As an alternative to a fraud alert, consumers have the right to place a “credit freeze” on a credit report, which will prohibit a credit bureau from releasing information in the credit report without the consumer’s express authorization. The credit freeze is designed to prevent credit, loans, and services from being approved in your name without your consent. However, you should be aware that using a credit freeze to take control over who gets access to the personal and financial information in your credit report may delay, interfere with, or prohibit the timely approval of any subsequent request or application you make regarding a new loan, credit, mortgage, or any other account involving the extension of credit. Pursuant to federal law, you cannot be charged to place or lift a credit freeze on your credit report. To request a security freeze, you will need to provide the following information:

  1. 1. Full name (including middle initial as well as Jr., Sr., II, III, etc.);
  2. Social Security number;
  3. Date of birth;
  4. Addresses for the prior two to five years;
  5. Proof of current address, such as a current utility bill or telephone bill;
  6. A legible photocopy of a government-issued identification card (state driver’s license or ID card, etc.); and
  7. A copy of either the police report, investigative report, or complaint to a law enforcement agency concerning identity theft if you are a victim of identity theft.

Should you wish to place a credit freeze, please contact the three major credit reporting bureaus listed below:

Equifax Fraud Alert, P.O. Box 105069 Atlanta, GA 30348-5069
Equifax Credit Freeze, P.O. Box 105788 Atlanta, GA 30348-5788
Experian Fraud Alert, P.O. Box 9554, Allen, TX 75013
Experian Credit Freeze, P.O. Box 9554, Allen, TX 75013
TransUnion Fraud Alert, P.O. Box 2000, Chester, PA 19016
TransUnion Credit Freeze, P.O. Box 160, Woodlyn, PA 19094


Additional Information

You may further educate yourself regarding identity theft, fraud alerts, credit freezes, and the steps you can take to protect your personal information by contacting the consumer reporting bureaus, the Federal Trade Commission, or your state Attorney General. The Federal Trade Commission may be reached at: 600 Pennsylvania Avenue NW, Washington, DC 20580;; 1-877-ID-THEFT (1-877-438-4338); and TTY: 1-866-653-4261. The Federal Trade Commission also encourages those who discover that their information has been misused to file a complaint with them. You can obtain further information on how to file such a complaint by way of the contact information listed above. You have the right to file a police report if you ever experience identity theft or fraud. Please note that in order to file a report with law enforcement for identity theft, you will likely need to provide some proof that you have been a victim. Instances of known or suspected identity theft should also be reported to law enforcement and your state Attorney General. This notice has not been delayed by law enforcement.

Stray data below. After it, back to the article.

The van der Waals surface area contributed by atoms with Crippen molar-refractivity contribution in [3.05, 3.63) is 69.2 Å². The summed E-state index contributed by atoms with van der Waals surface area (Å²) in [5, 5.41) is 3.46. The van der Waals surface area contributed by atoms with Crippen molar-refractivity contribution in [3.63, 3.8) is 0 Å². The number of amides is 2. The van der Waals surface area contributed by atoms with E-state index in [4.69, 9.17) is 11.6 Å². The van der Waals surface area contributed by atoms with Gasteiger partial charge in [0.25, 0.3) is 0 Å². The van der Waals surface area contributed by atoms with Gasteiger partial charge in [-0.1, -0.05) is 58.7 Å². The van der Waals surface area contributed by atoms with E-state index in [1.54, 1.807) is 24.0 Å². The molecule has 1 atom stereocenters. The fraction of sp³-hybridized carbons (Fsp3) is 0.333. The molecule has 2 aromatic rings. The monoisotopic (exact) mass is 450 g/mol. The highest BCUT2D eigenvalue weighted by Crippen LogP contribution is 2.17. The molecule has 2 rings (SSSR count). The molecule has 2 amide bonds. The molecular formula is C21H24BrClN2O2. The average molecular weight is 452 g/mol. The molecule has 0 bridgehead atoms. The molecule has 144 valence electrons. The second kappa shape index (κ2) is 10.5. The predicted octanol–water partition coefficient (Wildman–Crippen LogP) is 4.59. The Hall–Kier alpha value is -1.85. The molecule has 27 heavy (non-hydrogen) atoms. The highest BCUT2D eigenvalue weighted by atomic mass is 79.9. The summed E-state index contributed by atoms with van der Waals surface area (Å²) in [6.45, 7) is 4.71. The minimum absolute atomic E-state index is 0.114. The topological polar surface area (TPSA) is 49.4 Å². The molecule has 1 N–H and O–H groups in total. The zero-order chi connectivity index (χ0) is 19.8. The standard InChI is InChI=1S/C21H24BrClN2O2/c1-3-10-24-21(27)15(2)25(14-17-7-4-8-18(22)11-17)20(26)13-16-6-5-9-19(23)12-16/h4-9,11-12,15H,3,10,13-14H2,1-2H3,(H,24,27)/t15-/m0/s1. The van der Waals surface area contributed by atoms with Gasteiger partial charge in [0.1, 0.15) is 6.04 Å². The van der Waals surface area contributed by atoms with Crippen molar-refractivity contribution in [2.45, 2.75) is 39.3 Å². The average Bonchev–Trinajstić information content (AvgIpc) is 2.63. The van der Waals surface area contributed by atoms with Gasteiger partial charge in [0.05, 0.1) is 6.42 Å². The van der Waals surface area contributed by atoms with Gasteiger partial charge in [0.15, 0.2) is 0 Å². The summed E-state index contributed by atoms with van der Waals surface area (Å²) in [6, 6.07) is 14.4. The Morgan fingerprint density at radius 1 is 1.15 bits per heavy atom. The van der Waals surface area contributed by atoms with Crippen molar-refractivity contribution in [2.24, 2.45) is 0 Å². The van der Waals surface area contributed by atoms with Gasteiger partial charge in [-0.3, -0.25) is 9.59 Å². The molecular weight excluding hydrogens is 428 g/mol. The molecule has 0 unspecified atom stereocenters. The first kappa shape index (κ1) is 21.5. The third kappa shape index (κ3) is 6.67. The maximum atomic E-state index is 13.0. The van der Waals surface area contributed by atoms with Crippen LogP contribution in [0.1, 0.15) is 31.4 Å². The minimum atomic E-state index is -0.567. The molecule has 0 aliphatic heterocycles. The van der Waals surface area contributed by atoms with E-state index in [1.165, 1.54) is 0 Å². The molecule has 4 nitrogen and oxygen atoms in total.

For District of Columbia residents, the District of Columbia Attorney General may be contacted at: 441 4th St. NW #1100 Washington, D.C. 20001; 202-727-3400; and

For Maryland residents, the Maryland Attorney General may be contacted at: 200 St. Paul Place, 16th Floor, Baltimore, MD 21202; 1-410-528-8662 or 1-888-743-0023; and

For New Mexico residents, you have rights pursuant to the Fair Credit Reporting Act, such as the right to be told if information in your credit file has been used against you, the right to know what is in your credit file, the right to ask for your credit score, and the right to dispute incomplete or inaccurate information.  Further, pursuant to the Fair Credit Reporting Act, the consumer reporting bureaus must correct or delete inaccurate, incomplete, or unverifiable information; consumer reporting agencies may not report outdated negative information; access to your file is limited; you must give your consent for credit reports to be provided to employers; you may limit “prescreened” offers of credit and insurance you get based on information in your credit report; and you may seek damages from violator.  You may have additional rights under the Fair Credit Reporting Act not summarized here.  Identity theft victims and active duty military personnel have specific additional rights pursuant to the Fair Credit Reporting Act.  We encourage you to review your rights pursuant to the Fair Credit Reporting Act by visiting, or by writing Consumer Response Center, Room 130-A, Federal Trade Commission, 600 Pennsylvania Ave. N.W., Washington, D.C. 20580.

For New York residents, the New York Attorney General may be contacted at: Office of the Attorney General, The Capitol, Albany, NY 12224-0341; 1-800-771-7755; or

For North Carolina residents, the North Carolina Attorney General may be contacted at: 9001 Mail Service Center, Raleigh, NC 27699-9001; 1-877-566-7226 or 1-919-716-6000; and